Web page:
Residential soil testing helps homeowners determine the proper course of action prior to planting any plants, trees or shrubs. Additionally, such testing can reveal whether lead contamination is a factor in residential soil. Consultation of a homeowner's cooperative extension office is advisable to find out more about local testing options.
Residential soil testing determines a soil's nutritional makeup and pH level. Different levels of detail are available via different tests. Both nutritional makeup and pH level are critical components of healthy plant growth, whether a homeowner wishes to plant a garden or trees, or simply to lay sod. A homeowner may already have some idea of whether residential soil is sand, loam, clay or a combination. Residential soil testing gives specific details about what percentage of a given soil is which type--more critical information for healthy plant growth.
Residential soil testing should be performed a couple of months in advance of any scheduled planting. Additionally, it should be conducted every three to five years to monitor the progress of the soil, particularly if the homeowner is an avid gardener who amends the soil with organic matter on a regular basis.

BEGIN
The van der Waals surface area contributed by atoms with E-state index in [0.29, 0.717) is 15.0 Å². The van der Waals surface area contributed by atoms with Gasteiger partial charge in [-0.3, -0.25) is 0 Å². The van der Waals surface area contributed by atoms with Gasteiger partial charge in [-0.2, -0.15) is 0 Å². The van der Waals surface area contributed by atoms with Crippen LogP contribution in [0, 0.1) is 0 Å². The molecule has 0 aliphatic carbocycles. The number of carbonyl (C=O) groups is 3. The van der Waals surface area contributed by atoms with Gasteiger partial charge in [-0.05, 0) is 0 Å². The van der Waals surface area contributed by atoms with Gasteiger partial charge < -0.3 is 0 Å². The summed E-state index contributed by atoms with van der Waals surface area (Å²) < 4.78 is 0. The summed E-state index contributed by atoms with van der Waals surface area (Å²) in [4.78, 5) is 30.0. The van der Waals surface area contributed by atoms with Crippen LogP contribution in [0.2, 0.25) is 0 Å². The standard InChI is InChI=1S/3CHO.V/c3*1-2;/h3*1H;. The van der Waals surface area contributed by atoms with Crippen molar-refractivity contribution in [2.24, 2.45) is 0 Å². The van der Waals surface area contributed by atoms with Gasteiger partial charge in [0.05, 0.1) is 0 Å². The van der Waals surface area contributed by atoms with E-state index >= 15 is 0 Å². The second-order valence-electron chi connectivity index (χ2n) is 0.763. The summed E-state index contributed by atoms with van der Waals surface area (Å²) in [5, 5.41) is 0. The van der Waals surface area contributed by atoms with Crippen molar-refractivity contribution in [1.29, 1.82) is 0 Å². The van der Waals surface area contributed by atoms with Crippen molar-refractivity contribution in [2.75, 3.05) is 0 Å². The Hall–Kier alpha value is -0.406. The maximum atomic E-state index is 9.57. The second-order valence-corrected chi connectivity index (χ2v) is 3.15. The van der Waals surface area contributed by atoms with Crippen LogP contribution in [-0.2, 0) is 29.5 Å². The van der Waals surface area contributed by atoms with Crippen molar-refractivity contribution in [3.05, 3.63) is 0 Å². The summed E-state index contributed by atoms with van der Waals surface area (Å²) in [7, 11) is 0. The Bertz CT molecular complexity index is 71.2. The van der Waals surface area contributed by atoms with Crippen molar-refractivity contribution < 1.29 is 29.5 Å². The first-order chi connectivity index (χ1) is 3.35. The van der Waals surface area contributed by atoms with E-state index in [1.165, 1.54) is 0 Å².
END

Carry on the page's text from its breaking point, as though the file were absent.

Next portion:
Performing residential soil testing in advance of planting allows time for the test results to arrive without undue stress. It also gives a homeowner plenty of time to amend residential soil in accordance with the suggestions given by the test results. Ideally, soil should be built up with necessary amendments at least a few weeks in advance of planting.
Lead in residential soils is a concern, particularly for children and pets. Residential soil testing can identify whether unsafe levels of lead are present. Lead contamination in soil is largely due to exhaust fumes in the years prior to when unleaded gasoline became prevalent. Although such gasoline is no longer in wide use, lead unfortunately tends to stay fairly stationary in soil, with little movement. Lead levels generally regarded as safe are less than 300 parts per million (ppm).
If a safe level of lead is present in the soil and a homeowner wishes to plant vegetables and fruits, some precautions should be taken. Unless the soil is extremely saturated with lead, plants do not usually absorb it into their systems. Therefore, they are still safe to eat. Root vegetables should be peeled prior to eating if grown in such soil. Leaf crops, such as lettuces, spinach and other dark leafy greens, should be washed thoroughly. For this purpose, a solution of 1 percent vinegar or dish soap should be used with water. Vegetables should then be rinsed thoroughly before serving.